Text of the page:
Deluxe by Dana Thomas

January 19th, 2008 at 6:33 pm

I should not have read Deluxe immediately after having read Richistan. I’m a huge fan of coupling two similar books, it’s like peanut butter and jelly, or whiskey and my mouth, but this combination was unintended or at least unconscious and these true tales of Excess and Image left me in a bizarre, contradictory paradox of feeling both rich and poor. Rich in Spirit. Poor in Reality.

If there ever was a pair of prissy Siamese twins sashaying around the world on their yachts clutching Hermes handbags like vultures to a carcass, it is Richistan and Deluxe: How Luxury Lost Its Luster. More wealth and money in America has meant more shopping and buying. Throw in some ruthless business tactics and aggressive marketing and you have sewn a gown of change. Drastic change. But contrary to the alliterate subtitle, Deluxe is not about Luxury Losing Its Luster. It’s about Luxury Losing Its Faint Glean of Pretension. A polish perhaps long overdue. But maybe I’m too much of a liberal populist.

As Thomas explains in her introduction, “The luxury industry has changed the way people dress. It has realigned our economic class system. It has changed the way we interact. It has become part of our social fabric. To achieve this, it has sacrificed its integrity, undermined its products, tarnished its history, and hoodwinked its consumers. In order to make luxury “accessible,” tycoons have stripped away all that has made it special.” And though that may sound like some vindictive, polemical, rabble-rousing, Thomas can’t sustain the vitriol throughout the entire book. She loves the luxury industry too much.

Deluxe is a tale of Modern American Consumption, which is not about quality or practicality, or need, or even price, but about the Brand, which is a Lie. And like all the other well-marketed and perpetrated brands (lies), luxury has been masterfully sold. For the most part, luxury goods are still of superb design and style, but just mass-produced and marketed.

Deluxe is about how globalization has finally made it to the luxury industry. The “art” of luxury has been replaced by the bottom line. If you’re a shareholder in say, LVMH, that line looks very nice (the luxury goods industry is a $157 billion business). If you’re Dana Thomas, that line does not look as lustery as it used to.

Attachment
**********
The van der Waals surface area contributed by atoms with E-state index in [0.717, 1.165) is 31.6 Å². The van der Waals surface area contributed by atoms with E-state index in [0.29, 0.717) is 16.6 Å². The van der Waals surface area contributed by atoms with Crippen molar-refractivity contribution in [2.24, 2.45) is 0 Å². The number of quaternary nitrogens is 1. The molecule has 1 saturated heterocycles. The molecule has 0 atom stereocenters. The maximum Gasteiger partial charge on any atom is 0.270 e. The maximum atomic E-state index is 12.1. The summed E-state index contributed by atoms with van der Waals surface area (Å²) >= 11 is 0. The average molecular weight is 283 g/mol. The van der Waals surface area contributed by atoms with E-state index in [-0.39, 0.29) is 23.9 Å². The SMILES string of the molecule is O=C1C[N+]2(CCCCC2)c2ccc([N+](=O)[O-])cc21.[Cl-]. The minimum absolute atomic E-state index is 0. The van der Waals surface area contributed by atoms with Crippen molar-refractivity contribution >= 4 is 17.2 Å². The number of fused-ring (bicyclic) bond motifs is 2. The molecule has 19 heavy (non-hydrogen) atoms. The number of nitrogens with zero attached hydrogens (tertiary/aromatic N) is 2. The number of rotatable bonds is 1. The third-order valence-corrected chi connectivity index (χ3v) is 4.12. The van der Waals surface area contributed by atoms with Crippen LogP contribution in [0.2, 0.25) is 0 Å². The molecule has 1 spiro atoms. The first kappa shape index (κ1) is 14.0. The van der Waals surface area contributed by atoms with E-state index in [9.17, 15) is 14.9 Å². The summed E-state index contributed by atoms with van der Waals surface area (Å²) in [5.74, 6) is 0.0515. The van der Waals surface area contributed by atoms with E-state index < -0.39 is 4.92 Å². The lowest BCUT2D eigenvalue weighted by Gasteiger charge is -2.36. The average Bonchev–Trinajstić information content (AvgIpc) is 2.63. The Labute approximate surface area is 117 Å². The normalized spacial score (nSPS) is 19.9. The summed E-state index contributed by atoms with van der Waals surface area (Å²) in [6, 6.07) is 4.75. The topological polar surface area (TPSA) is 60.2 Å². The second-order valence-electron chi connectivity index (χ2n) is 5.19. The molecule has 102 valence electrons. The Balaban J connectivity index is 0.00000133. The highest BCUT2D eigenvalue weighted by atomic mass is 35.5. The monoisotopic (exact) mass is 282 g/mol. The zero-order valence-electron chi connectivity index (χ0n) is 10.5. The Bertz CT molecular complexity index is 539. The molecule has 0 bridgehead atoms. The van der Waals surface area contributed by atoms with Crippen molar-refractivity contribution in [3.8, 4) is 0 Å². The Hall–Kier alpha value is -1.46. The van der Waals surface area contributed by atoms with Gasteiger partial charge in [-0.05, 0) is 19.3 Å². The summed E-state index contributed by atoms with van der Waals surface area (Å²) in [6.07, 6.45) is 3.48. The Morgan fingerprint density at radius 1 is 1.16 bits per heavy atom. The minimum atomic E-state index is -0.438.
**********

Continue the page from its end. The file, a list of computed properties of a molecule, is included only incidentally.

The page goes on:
Deluxe is about the reformation of a storied, elite industry historically run by artisans and craftsmen that has been taken over by capitalists with their eyes not on design, style, and luxury, but on their balance sheets. Once in power, these businessmen applied the Usual Tactics to the luxury industry with profitable results: outsource to reduce costs, market heavily in order to sell the image, status, and story of the brand, and then market to the middle class, especially with entry-level products like fragrances and handbags, and sell what’s left for a discount at outlet malls. Now that the fussy ogre that is America has been sated and is lying down for a nap, go after the emerging markets: China, India, and Russia.

This may seem all fine and well and par for the course, but what Dana Thomas takes issue with is that the Luxury Industry has lost its credibility and has forsaken its noble past. As she explains, “When luxury brands themselves go mass market, however – selling a full range of goods in ubiquitous boutiques, outlets and duty-free stores and on their own Web sites – they undermine their well-crafted message. They become an everyday occurrence, a common presence. They aren’t a luxury anymore.”

Thomas’ story is significant and interesting enough but blandly told. As a fashion writer having covered the industry for decades, she has great reverence and respect for luxury but her straightforward, journalistic approach felt flat to me. The blow-by-blow history interspersed with anecdotes failed to make me care about the loss of a little luster. That’s not to discredit Thomas’ impressive tale. Deluxe is clearly a labor of love and the result of exhaustive research and travel from someone who was already on expert on the topic. It contains a variety of opinions and perspectives but you almost wish someone told it who had a smaller bias and a bigger penchant for weaving a more revealing and rousing tale.

Thomas is at her best when she departs from bemoaning the loss of abstract, nebulous ideals and focuses on the legitimate social and economic ramifications of this industry’s massive evolution. One of the most interesting elements of the book was Thomas’ investigation into the widespread counterfeiting of luxury goods that has risen from luxury brand’s outrageously high demand. As Thomas notes, “The industry’s marketing plan had worked: consumers don’t buy luxury branded items for what they are, but for what they represent. People don’t believe there is a difference between real and fake anymore.” But before you buy a fake Fendi bag to satisfy your lust for status and image, please, please read this book. Counterfeiting is a dark, detrimental black market and before you know it you’ll believe that one commercial that insists smoking marijuana contributes to terrorism. Counterfeiting contributes to terrorism too by the way. So buy from your local grow house. And buy a real bag. After reading this book, I can tell. I can. See that stitching?

But what was really interesting was learning that Gucci uses a special machine developed and used exclusively by them to cut cowhide that uses water jets moving at twice the speed of sound. As Thomas observes, “The water jet is remarkable to see because, in fact, you can’t see it. All you see is the leather cut, as if by magic, and a mist from the water jet dissipating to the sides.” Isn’t that NEAT?

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